Jim Matlack, my dad

"I cried just the other day while watching an episode of THE CHOIR on BBC-America. The 100 boys in the school choir that Gareth (the choirmaster) had just started went on a field trip to Cambridge to hear the King's College Choir. When I was a child, I used to sing in church choirs. When I was 50, my 80-year-old father and I went to England and France for two weeks and spent a wonderful day in Cambridge, where we went to the famous chapel where the all-male choir performs. When I saw the beautiful place on my TV screen, I thought, "I've been there, I was there with my father," and just burst into tears. I'm 63 now, and I wanted my father back. It's not the only time I've cried since he died in 2006. All my life I had longed for a closer relationship with him, and I found it on that trip to Europe in 1997. I miss him enormously."
Michael Lassell, writer

"I remember it like it was just last Sunday. Okay, so it was last Sunday. I was packing up and getting ready to leave one of my favorite places in the world. For each of the past twelve years, I have spent the last week of August at a summer camp for gay and lesbian adults in Maine. The camp's tag line is, "Remember when summer was the best time ever? It still is!", and you know what, it's true! Invariably, year after year, at the end of having another 'best time ever!' with so many old and new friends, I cry. It's not the intense chest-pounding cry I might have when a loved one dies or when a relationship abruptly ends. It's a mix of tears of happiness for the experience, tears born of the noticed connections and friendships, and tears of sadness as the realization that it will be another fifty-one weeks before I'm in the warm embrace of this place, these people, this community. Interestingly, it seems that most of us cry at least once in the last day. I've certainly been in situations where I have welled up with potential tears that I didn't let myself shed, due to pride, discomfort, embarrassment, or social stigma. The funny thing is, I never feel better for having held it in. In fact, I often feel worse. The times I let myself cry, I almost always felt better."
Phillip Clawson, corporate responsibility consultant

"A few weeks ago watching my 6-year-old son, Connor, graduate from kindergarten. Sitting on the floor of my son's classroom with other parents, we all watched a video of our kids saying what they loved about their families and when my son said, 'I love my family because my dad takes me to Giants games.' I laughed and cried with pride and love."
Steve Cadigan, human resources executive

"Yesterday, while I was in the shower. Israel Kamakawiwoole's version of 'Somewhere over the Rainbow/What a Wonderful World' came on the stereo, and I tried singing along with it (again) and ended up crying (again). I never get past the line 'I hear babies cry, and I watch them grow.' There's a sweetness and a yearning in Brudda Iz's voice that just wrecks me."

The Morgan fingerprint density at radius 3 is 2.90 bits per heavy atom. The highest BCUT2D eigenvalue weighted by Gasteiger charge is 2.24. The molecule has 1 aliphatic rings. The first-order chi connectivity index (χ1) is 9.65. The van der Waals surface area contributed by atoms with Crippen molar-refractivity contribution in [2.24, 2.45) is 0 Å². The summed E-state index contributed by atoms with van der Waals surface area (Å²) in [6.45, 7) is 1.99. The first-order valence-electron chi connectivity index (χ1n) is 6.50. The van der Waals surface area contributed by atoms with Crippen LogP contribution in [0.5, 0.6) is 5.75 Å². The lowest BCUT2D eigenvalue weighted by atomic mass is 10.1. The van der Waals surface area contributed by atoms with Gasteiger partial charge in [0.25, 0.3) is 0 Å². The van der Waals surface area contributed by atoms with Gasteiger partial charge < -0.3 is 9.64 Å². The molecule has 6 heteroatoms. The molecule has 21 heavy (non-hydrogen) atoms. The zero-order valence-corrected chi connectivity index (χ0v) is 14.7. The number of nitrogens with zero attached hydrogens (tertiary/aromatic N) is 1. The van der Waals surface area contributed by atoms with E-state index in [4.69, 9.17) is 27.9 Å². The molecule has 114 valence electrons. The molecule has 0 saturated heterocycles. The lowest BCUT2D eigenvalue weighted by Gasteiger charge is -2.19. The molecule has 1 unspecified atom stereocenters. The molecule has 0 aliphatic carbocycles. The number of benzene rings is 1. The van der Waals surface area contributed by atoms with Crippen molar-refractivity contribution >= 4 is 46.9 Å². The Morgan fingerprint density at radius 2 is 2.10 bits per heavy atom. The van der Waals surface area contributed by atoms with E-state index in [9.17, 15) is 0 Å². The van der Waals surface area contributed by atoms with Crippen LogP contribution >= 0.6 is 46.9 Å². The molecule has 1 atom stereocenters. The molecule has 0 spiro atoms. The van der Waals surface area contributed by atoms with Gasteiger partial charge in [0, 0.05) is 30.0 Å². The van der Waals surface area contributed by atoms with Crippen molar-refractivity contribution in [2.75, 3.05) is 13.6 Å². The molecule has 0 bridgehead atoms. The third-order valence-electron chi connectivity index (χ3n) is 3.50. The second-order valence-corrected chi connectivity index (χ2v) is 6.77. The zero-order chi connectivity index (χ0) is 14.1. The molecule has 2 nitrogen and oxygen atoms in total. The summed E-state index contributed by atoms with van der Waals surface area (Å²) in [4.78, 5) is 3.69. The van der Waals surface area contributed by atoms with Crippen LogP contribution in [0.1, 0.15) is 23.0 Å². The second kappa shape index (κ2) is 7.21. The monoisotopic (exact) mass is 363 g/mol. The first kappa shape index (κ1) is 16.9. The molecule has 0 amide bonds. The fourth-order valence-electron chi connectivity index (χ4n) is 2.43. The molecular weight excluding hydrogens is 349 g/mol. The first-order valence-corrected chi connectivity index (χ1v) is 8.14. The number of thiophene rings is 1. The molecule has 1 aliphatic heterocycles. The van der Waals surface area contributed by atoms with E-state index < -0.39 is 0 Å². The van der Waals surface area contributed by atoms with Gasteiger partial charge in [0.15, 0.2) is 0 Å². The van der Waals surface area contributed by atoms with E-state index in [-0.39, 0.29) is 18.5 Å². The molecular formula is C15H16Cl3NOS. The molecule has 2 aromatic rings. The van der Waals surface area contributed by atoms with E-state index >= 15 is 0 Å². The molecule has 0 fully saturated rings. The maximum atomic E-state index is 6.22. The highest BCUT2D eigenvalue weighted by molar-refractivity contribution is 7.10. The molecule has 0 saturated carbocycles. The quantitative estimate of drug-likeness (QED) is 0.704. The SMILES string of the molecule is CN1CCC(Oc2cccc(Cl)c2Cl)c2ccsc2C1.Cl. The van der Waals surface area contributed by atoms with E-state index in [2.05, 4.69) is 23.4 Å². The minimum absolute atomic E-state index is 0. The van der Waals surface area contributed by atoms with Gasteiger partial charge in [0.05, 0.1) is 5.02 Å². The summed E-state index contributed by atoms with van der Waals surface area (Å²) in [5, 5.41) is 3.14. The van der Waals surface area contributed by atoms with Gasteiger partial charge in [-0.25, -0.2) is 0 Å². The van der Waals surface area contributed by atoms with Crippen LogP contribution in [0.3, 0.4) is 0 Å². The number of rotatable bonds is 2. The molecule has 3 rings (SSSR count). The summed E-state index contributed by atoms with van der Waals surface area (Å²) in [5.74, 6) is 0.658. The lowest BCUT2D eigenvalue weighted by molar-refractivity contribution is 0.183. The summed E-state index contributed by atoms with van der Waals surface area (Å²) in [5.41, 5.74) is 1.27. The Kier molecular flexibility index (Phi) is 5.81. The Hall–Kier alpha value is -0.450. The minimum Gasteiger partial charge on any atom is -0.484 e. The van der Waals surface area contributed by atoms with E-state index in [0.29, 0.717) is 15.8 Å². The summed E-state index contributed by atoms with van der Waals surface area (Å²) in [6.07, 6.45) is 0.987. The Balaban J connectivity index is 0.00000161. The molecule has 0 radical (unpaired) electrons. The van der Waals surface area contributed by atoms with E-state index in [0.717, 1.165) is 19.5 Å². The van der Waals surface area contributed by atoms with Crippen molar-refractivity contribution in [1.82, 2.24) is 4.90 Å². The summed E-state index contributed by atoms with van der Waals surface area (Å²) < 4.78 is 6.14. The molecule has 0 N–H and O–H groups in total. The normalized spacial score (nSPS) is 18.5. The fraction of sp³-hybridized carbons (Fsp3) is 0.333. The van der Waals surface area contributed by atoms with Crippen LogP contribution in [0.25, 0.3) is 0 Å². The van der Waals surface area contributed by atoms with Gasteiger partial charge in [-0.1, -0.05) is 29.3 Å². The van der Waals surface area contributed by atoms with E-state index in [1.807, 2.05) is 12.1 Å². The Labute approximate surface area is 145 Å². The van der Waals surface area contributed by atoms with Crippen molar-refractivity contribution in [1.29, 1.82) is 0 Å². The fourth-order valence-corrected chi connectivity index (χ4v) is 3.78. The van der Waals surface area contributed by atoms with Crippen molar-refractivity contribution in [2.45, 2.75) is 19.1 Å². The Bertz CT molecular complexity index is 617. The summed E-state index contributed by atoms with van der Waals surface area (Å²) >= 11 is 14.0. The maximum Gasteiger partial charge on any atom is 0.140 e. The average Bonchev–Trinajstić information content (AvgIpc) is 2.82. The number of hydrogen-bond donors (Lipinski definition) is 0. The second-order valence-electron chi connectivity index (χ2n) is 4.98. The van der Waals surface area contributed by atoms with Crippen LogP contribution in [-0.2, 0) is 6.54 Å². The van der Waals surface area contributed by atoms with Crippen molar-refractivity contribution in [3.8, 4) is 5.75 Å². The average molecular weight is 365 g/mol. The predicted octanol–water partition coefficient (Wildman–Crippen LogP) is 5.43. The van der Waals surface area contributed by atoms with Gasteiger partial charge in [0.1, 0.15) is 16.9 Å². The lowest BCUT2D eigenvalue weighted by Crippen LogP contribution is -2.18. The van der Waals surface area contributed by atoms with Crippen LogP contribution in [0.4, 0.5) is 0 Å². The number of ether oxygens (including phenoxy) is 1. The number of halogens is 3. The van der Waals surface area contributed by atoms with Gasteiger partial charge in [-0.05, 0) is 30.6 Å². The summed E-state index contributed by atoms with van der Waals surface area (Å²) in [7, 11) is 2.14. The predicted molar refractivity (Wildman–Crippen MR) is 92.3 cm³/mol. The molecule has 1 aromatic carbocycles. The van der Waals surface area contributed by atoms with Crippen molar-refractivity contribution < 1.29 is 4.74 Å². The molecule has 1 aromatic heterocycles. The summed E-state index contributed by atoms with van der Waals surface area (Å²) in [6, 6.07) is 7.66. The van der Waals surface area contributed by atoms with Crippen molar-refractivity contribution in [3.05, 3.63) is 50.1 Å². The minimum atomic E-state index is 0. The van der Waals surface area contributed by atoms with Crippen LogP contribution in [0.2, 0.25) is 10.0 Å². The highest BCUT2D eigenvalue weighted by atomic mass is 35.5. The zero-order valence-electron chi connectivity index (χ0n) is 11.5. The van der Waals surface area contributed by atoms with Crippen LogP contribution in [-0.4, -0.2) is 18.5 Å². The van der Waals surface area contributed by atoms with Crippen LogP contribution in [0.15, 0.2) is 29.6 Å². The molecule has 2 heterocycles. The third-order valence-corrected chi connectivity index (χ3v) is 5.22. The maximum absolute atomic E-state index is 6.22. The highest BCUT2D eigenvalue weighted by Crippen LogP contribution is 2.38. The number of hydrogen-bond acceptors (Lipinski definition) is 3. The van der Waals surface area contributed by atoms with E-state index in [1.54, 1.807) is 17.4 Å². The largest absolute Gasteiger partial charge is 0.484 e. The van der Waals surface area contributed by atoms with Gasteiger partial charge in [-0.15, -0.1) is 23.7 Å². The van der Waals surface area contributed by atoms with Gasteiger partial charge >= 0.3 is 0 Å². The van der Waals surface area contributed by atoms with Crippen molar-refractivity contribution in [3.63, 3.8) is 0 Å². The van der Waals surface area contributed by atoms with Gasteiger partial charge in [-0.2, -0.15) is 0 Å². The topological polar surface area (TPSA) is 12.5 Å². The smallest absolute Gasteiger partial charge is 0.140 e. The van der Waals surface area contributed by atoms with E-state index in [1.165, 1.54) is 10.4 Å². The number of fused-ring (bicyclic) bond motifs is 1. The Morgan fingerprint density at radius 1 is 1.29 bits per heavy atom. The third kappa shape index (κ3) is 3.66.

Todd Mauldin, bluesman

"I started to cry this morning--thinking about words to describe my father got me smiling and tearful. He has been gone four years, and I miss him."
Andrew Seibert, magazine executive

"I last cried when my wife showed me the plus sign on her pregnancy test eight months ago. Outwardly, they were tears of joy. Inwardly, they were tears of elation and trepidation. I'm 47 years old. The prospects of having a teenage daughter beginning to seek her own way in the world when I am ready to retire and finish off my bucket list is daunting at this point."
Randy Strauss, emergency medical technician

"It is getting very cold. I spend every workday in the South End [of Boston] with Peter, surveying apartments. We go into the top-floor apartment thinking there's structural failure. While I try to imagine how we're going to fix this building, Peter stands still in the middle of the room, then flings open the door of the living room closet. Cowering inside are two little boys. The older one--he's maybe five--is clamping his hand over the younger one's mouth, trying to silence his crying. They are both filthy, with snotty, crusted noses. Peter gently takes the little boy into his arms, fishes out a handkerchief, and wipes his face. 'Call social services,' Peter says. A woman tells me someone will be there in half an hour. We sit down on a battered couch with the kids, the baby in my lap, the five-year-old in Peter's. Both the children fall asleep, exhausted from crying. It feels so familiar to have a warm child in my arms, sleeping peacefully.

In the apartment, the baby's face is pushed into my chest, soaking it with drool. When the social services woman arrives, the baby wakes with a start and looks up at me. His eyes are big; he's afraid. I feel as though I'm handing over my own son.

The woman departs, the children crying all the way down the stairs. I'm still sitting on the couch, looking at the wet spot on my shirt where the baby's head had just been. 'What is happening to this world?' Peter says. 'These little babies left alone. And you can't blame the woman. Her husband's gone, left her alone. She's got to get a job, feed those hungry mouths.'

I close my eyes tight. My breath comes in ragged gasps.

'Hey, you okay, man?' Peter walks over and touches my shoulder. 'These things happen. You gotta let it go.' When I open my eyes, they are filled with tears.

I remember the first morning in the hospital after my son was born. Cradling him, I looked out at the city and whispered, 'Baby, I'm your father, and I will always take care of you.'"
Amin Ahmad, architect and author. (Quoted in "Structural Failure," The Good Men Project book.)

From Our Partners